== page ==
Aim is for a zero-waste Village
- Published: April 9, 2015
Is it possible to not produce any garbage — or purchase any stuff — for one year?
A Vancouver couple did just that in 2009, and now it’s inspiring Yellow Springers to cut their waste too.
The film “Clean Bin Project,” that screened in February at the Little Art Theatre, followed one couple’s mission to reduce their landfill waste to zero by composting food scraps, eschewing plastic bags and food containers and repairing and reusing items instead of buying new, among other strategies.
The more than 60 villagers who turned out for the screening learned that locals can do better too. For starters, Yellow Springers could recycle more — the town’s recycling rate is less than the county average. Presenters also proposed village-wide solutions like banning plastic bags, starting curbside residential composting, passing a zero waste ordinance and creating a municipal recycling center here.
Vickie Hennessy of the Green Environmental Coalition organized the screening to urge people to think more about their waste. She hopes Yellow Springs might someday become a model zero waste community, but the town is a long way off, she said.
“I was very surprised about our recycling rates — I would have thought we would be one of the better communities,” Hennessy said.
Yellow Springs may be recycling less than other Greene County communities, according to Village data shared at the screening by local recycling expert Tom Clevenger. About two-thirds of all trash generated by local households ends up in a landfill, meaning only 33 percent is recycled, according to data provided by the Village. That’s on par with the national average and less than the county average of 39 percent. Meanwhile, environmentally-conscious cities like San Francisco and Seattle boast landfill diversion rates in the range of 55–75 percent, while some Scandinavian countries claim they recycle 95 to 99 percent of their trash.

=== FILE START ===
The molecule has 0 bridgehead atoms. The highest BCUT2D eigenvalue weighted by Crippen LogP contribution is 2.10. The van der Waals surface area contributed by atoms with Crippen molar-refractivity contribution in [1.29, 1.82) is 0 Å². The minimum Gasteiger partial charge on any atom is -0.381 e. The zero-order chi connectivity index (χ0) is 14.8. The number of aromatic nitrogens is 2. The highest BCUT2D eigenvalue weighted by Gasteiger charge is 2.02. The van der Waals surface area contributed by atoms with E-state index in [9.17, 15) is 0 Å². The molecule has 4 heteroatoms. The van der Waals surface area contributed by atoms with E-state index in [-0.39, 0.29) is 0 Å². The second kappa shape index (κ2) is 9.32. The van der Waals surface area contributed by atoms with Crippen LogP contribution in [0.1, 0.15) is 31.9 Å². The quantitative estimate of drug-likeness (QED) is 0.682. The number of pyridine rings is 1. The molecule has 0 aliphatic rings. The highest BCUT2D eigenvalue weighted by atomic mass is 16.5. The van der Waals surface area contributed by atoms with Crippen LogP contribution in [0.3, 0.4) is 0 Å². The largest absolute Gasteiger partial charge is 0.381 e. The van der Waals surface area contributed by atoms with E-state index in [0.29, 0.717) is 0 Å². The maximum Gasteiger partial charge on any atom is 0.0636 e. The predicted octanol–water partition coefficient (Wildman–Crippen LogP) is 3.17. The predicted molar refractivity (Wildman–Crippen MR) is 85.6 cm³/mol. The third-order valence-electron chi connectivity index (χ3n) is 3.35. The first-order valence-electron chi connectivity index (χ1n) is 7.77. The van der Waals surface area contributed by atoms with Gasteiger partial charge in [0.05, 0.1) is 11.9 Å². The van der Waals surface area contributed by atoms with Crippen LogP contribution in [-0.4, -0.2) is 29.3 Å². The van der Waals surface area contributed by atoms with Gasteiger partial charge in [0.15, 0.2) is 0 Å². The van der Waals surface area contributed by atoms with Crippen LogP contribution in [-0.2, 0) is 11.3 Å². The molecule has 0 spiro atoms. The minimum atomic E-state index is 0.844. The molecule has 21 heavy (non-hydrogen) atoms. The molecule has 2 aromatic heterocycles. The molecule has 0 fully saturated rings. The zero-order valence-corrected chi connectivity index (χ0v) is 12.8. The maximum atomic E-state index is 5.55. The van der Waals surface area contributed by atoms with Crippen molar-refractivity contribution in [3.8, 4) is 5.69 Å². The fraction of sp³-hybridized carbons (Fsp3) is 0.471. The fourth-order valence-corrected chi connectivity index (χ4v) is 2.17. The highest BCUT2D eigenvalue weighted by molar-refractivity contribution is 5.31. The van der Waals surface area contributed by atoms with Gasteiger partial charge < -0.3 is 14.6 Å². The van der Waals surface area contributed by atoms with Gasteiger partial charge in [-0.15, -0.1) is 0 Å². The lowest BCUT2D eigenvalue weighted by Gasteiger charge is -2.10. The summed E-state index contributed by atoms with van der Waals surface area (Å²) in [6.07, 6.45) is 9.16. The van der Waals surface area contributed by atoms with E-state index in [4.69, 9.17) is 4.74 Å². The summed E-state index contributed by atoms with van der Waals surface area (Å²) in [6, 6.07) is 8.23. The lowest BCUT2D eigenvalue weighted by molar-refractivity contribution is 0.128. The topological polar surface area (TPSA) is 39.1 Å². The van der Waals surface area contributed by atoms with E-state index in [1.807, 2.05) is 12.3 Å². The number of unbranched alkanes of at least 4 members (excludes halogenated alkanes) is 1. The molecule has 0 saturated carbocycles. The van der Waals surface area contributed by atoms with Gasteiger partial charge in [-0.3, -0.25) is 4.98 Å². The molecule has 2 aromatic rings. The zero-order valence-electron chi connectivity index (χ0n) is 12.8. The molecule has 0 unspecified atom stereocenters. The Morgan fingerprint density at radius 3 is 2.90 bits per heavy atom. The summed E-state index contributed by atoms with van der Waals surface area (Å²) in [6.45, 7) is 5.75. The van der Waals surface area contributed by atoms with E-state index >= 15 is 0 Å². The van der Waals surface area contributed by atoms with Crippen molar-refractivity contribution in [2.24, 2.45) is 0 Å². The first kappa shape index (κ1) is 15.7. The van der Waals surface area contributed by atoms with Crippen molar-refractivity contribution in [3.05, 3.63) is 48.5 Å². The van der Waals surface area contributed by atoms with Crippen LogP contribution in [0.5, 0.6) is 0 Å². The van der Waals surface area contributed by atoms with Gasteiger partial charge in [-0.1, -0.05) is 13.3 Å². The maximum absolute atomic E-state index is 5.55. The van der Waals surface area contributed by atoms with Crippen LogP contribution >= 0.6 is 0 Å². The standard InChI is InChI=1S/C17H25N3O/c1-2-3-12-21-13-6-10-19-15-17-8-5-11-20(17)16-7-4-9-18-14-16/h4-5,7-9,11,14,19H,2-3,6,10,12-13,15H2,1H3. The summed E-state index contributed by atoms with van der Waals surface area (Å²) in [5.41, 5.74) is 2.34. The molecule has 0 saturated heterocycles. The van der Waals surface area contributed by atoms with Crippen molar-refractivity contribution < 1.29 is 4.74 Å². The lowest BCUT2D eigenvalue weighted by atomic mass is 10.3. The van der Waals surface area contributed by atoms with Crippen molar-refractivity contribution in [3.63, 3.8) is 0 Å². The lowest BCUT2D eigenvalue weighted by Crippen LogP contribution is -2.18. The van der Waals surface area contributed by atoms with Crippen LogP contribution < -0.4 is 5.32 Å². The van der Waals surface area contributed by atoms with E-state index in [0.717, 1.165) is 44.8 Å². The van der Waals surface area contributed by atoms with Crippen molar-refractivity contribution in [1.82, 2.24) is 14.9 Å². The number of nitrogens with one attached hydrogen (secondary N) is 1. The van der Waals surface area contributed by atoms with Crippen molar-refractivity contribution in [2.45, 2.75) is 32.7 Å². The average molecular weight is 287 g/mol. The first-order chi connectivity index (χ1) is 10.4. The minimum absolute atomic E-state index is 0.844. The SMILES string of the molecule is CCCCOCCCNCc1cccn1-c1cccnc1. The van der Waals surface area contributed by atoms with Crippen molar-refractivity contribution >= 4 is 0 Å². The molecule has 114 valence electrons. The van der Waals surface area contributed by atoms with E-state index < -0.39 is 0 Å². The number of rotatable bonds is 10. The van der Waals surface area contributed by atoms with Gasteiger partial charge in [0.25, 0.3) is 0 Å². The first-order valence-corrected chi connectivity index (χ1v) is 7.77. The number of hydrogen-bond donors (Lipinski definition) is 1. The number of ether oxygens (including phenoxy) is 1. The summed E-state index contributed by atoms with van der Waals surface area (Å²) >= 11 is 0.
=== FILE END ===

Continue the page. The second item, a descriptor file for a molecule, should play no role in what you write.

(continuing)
Antioch College, meanwhile, recycles 65 percent of its waste, according to the school’s Physical Plant Director Reggie Stratton. Antioch’s system, which is separate from the Village’s, includes community composting of food waste and multi-stream recycling of various products.
“People were surprised we weren’t doing better on recycling,” Clevenger said of the village in a recent interview. But, the former recycling coordinator at University of Washington added, “we can’t recycle our way out of it,” and to become a zero waste town, Yellow Springers must also reduce what they buy in the first place.
“It’s good to have choices for the waste we want to get rid of, but ideally we wouldn’t buy things in packages, we would buy more locally and we could work with local businesses to reduce packaging,” Clevenger said.
One idea gaining traction is banning plastic bags within the village. According to the film, the average American uses 500 plastic bags per year, while less than one percent of plastic bags are recycled. Plastic bag bans are now in place in major cities like Seattle, Austin and Chicago, while Columbus is eyeing one. According to Hennessy, similar bans on single-use containers like plastic take-out tubs and non-recyclable coffee cups could also be considered, while villagers could work with stores like Tom’s Market to reduce plastic and styrofoam packaging.
In addition to passing laws, the Village could step up in its role to help the community approach zero waste, according to Council member Marianne MacQueen. Currently, the Village contracts with Rumpke to pick up the trash and recycling of local residences and businesses, but the Village used to have its own municipal trash service (like it has municipal water and electricity). With a contract with Rumpke up for review later this year, MacQueen believes the time is ripe to create a vision for the kind of waste system the village wants. In an ideal case, the Village could once again collect its own garbage, which would give the town the ability to put in a rate structure that would encourage people to produce less garbage and could allow for more infrequent pickups.